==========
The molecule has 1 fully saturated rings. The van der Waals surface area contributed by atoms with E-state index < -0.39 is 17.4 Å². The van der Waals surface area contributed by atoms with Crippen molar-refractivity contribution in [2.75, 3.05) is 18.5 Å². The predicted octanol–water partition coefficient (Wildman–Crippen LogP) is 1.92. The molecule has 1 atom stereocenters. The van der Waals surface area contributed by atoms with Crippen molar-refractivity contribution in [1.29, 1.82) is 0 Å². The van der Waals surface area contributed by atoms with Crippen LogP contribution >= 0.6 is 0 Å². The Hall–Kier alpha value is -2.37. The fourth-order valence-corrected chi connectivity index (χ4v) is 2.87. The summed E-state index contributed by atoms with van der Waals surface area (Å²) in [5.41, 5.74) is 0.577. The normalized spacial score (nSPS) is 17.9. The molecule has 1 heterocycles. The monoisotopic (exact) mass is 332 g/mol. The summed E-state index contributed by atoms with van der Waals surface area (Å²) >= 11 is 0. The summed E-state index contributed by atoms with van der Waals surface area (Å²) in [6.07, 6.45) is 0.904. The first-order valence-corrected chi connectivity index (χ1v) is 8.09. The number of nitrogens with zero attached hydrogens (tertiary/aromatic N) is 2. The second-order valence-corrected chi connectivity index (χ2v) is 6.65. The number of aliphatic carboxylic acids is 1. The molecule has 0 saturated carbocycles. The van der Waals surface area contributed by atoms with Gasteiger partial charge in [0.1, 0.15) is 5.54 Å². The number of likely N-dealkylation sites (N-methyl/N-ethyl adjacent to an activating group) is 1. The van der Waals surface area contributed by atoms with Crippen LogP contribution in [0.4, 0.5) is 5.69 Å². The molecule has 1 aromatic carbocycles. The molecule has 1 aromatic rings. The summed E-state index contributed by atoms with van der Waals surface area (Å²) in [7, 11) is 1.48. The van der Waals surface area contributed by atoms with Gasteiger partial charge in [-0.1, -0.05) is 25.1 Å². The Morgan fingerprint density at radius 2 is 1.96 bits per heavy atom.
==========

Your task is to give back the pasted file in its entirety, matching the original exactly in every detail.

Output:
The molecule has 1 fully saturated rings. The van der Waals surface area contributed by atoms with E-state index < -0.39 is 17.4 Å². The van der Waals surface area contributed by atoms with Crippen molar-refractivity contribution in [2.75, 3.05) is 18.5 Å². The predicted octanol–water partition coefficient (Wildman–Crippen LogP) is 1.92. The molecule has 1 atom stereocenters. The van der Waals surface area contributed by atoms with Crippen molar-refractivity contribution in [1.29, 1.82) is 0 Å². The van der Waals surface area contributed by atoms with Crippen LogP contribution >= 0.6 is 0 Å². The Hall–Kier alpha value is -2.37. The fourth-order valence-corrected chi connectivity index (χ4v) is 2.87. The summed E-state index contributed by atoms with van der Waals surface area (Å²) in [5.41, 5.74) is 0.577. The normalized spacial score (nSPS) is 17.9. The molecule has 1 heterocycles. The monoisotopic (exact) mass is 332 g/mol. The summed E-state index contributed by atoms with van der Waals surface area (Å²) >= 11 is 0. The summed E-state index contributed by atoms with van der Waals surface area (Å²) in [6.07, 6.45) is 0.904. The first-order valence-corrected chi connectivity index (χ1v) is 8.09. The number of nitrogens with zero attached hydrogens (tertiary/aromatic N) is 2. The second-order valence-corrected chi connectivity index (χ2v) is 6.65. The number of aliphatic carboxylic acids is 1. The molecule has 0 saturated carbocycles. The van der Waals surface area contributed by atoms with Gasteiger partial charge in [0.1, 0.15) is 5.54 Å². The number of likely N-dealkylation sites (N-methyl/N-ethyl adjacent to an activating group) is 1. The van der Waals surface area contributed by atoms with Crippen LogP contribution in [0.4, 0.5) is 5.69 Å². The molecule has 1 aromatic carbocycles. The molecule has 1 aromatic rings. The summed E-state index contributed by atoms with van der Waals surface area (Å²) in [7, 11) is 1.48. The van der Waals surface area contributed by atoms with Gasteiger partial charge in [-0.1, -0.05) is 25.1 Å². The Morgan fingerprint density at radius 2 is 1.96 bits per heavy atom.